Saturday, August 20, 2011

What Marcovaldo Taught Me About My Technical Writing


Italo Calvino - Marcovaldo Front CoverItalo Calvino - Marcovaldo Back Cover

In our Three Things Italian class the other day we were reading a short story by Italo Calvino (1923 – 1985) called La pietanziera (or the “lunch pail” - loosely translated). The story is from Calvino’s collection of short stories Marcovaldo ovvero le stagioni in città (Marcovaldo or the Seasons in the City) published in 1963. In this particular story, Marcovaldo muses about the times of excitement and disappointment when he opens and discovers what his wife has packed for him in his lunch pail. In the story, Calvino uses many different, but related terms to talk about Marcovaldo’s joy for eating and his anticipation of the day’s lunch. For example, opening the lunch pail richiamare l’acquolina in bocca (to make one’s mouth water) and when it is open, Marcovaldo aspirato velocemente il profumo (inhales the scent) of the food.

During the discussion about the story, our instructor mentioned how Calvino uses the different words and associated imagery to approach the subject of the lunch pail and its contents. Suddenly, a light bulb went off in my head. It is natural for me to write about a subject by approaching it from various perspectives, using different but related terms. Sometimes I do it well, sometimes I do it in a confusing manner. Figuratively, I like walking around the subject, seeing it from different angles. What’s more is that I have this tendency when I write technical documentation. I’ve worked for large companies producing technical documentation and I can tell you this: this approach doesn’t fly. When I decide to use different words to describe a technical concept, coloring outside the lines so to speak, I’ve most often gotten blank stares and demands for simplification and rewrites. I feel the approach is a way of mixing it up, injecting some excitement into otherwise lifeless (usually) technical writing. Ironically, a concern I’ve picked up on most teams producing technical documentation is something to the effect “our documentation stinks and nobody reads it”. Hmm. I say there is a rich area of exploration between story telling (like Calvino does and many, many other authors) and technical documentation. Why should there be a separation?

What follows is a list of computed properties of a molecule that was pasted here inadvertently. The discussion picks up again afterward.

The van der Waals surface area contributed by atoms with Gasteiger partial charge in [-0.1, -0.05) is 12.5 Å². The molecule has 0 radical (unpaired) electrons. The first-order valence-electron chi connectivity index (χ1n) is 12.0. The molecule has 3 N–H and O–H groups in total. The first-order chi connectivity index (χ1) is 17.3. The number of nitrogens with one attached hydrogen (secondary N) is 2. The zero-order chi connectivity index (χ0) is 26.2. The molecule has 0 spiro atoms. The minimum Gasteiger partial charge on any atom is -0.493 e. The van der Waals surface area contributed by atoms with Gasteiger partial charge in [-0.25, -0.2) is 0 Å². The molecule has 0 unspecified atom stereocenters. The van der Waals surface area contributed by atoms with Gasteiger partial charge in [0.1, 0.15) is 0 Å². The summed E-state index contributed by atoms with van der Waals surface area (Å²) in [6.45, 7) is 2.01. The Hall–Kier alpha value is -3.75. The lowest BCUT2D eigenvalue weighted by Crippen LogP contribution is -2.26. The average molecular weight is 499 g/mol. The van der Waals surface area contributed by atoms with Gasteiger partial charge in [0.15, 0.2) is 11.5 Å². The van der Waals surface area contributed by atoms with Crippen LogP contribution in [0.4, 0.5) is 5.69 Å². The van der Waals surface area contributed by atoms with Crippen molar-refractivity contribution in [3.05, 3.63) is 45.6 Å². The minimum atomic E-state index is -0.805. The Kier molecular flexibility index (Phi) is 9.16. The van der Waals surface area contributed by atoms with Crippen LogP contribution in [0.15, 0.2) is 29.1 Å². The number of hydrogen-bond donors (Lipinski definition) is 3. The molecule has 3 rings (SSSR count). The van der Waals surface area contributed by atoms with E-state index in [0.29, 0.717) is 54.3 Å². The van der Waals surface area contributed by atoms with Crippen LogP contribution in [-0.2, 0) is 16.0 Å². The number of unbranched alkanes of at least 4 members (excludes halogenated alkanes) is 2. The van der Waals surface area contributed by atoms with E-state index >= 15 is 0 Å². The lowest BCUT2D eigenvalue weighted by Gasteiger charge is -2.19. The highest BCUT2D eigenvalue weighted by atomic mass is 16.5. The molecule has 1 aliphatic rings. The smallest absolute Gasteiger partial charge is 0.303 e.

4 comments:

  1. remember the photography book i showed you in London? that guy was genius at writing hilarity into technical stuff. basically what his book was about was "what buttons to push, what settings to use and what accessories you need or should buy" so pretty boring stuff... but he had flair! especially when he said to use pop up flash on your worst enemies...

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  2. good example, what was the title again?

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  3. Ho gia letto e riletto il racconto - e divertentissimo, come anche gli altri nell libro!

    Per favore, correggi 'Macrovaldo' a 'Marcovaldo' nel titolo.

    Grazie e buona fortuna!

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